The impact of Seattle’s streetcar lines on Queen Anne’s commercial development continues to be part of our daily lives. Even today, following the historic #24 streetcar route — the one that ran up the Counterbalance around a couple of corners and down Sixth to its terminus at W. McGraw — finds us still shopping in historic buildings all along the way. The active stores like Macrina Bakery, Top Pot Doughnuts, or Molly Moon delight us still, but the abandoned ones, like the three at 1828, 1834 and 1900 6th Ave. W. at of W. Howe, draw my eye every day.
All three stores are on the east side of the wider street and were obviously built in response to the 1902 completion of the streetcar line. According to the city’s historic side sewer cards, the shop at 1828 connected to the sewer in 1909 while the one at 1834 on the southeastern corner of W. Howe tied up in 1910. The oldest of the three, at 1900 6th Ave., connected in 1904 barely two years after the streetcar arrived. Oddly, we don’t learn the name of the shop owner until 1907. Unlike the great majority of the brick-clad stores that survive today, these three are two-story wooden structures with at least one apartment over the shops. Fortunately, we have photographs of all three in 1937 and the early 1950s. The 1937 photos were snapped by an under-employed designer working for the Depression-era Works Progress Administration. …Continue reading “Changing times, changing looks: The Wooden Stores at Sixth W. and W. Howe”→
Mulholland’s Cash Grocery was in the Uptown area of lower Queen Anne Hill, between Harrison and Thomas Streets, near the old Aasten Grocery, and a block from the Key Arena.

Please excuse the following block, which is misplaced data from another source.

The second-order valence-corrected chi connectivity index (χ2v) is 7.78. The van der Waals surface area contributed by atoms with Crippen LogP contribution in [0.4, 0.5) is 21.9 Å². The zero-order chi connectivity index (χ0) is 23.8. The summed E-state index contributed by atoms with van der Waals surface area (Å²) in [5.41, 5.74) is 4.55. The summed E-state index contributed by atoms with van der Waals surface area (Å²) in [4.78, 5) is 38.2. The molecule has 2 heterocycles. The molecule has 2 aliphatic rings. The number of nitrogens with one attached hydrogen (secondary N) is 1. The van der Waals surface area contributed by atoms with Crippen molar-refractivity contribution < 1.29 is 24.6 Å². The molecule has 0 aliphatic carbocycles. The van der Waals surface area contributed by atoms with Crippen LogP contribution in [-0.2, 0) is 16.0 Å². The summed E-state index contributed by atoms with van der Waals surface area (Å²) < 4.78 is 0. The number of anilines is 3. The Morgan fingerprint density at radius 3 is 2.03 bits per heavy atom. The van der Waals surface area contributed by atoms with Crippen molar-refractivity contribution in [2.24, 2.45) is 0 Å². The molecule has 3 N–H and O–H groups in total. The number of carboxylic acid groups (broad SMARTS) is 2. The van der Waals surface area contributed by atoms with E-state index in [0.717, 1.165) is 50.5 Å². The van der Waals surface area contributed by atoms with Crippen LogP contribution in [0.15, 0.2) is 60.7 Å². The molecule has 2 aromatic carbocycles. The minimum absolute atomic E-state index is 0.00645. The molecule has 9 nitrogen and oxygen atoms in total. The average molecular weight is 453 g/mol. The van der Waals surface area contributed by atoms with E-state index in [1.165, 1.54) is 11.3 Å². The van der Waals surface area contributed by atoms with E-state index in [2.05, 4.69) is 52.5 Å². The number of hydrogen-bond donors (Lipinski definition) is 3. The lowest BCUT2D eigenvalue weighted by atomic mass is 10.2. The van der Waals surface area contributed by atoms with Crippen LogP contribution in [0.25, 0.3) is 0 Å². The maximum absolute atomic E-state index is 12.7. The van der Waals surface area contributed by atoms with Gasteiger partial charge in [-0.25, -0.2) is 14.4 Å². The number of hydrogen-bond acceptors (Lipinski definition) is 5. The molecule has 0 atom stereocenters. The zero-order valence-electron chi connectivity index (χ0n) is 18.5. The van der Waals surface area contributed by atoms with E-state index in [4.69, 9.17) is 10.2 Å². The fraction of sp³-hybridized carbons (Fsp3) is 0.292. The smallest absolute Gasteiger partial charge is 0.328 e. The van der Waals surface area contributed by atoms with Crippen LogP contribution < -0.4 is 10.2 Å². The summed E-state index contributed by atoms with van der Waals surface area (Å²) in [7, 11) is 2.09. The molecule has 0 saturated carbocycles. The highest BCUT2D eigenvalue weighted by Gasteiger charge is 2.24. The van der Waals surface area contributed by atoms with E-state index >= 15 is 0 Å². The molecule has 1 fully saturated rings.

The store was purchased in 1939 from local grocer Rae Nakamura for $1,000 when Esther Mulholland’s husband John was dying of cancer, leaving her to raise three children. Oldest son Bob was 14, and her daughter Shirley and youngest son Jack were still in elementary school. They worked together as a family at the store, with each having a job to do.
It was located at 335 Queen Anne Avenue N. and had been operated as a grocery store since 1910, according to Polk’s city directories. When she bought it, Esther Mulholland paid $15.00 a month for rent. The first year she replaced the linoleum, and purchased a cash register for $51.00, a Burroughs adding machine for $35.70, and vegetable and fruit stands for $3.20 — according to her carefully kept store ledger.
How hard was it to run a business in 1940? Given that the rent was $15.00, and total salaries were $4.00 a month, the “bad” customer accounts that were long overdue were $12.78. By the end of the year the unpaid customer accounts had grown to $23.12. That is nearly six times the amount spent on monthly salaries.
The store sold fresh produce from the Pike Place Market, and bread and baked goods from Hanson Sunbeam Bakery. Beer came from Olympia, Rainer, and Lucky Lager because it was cheaper than the big Eastern brands. They also carried all the basic canned staples for customers’ convenience.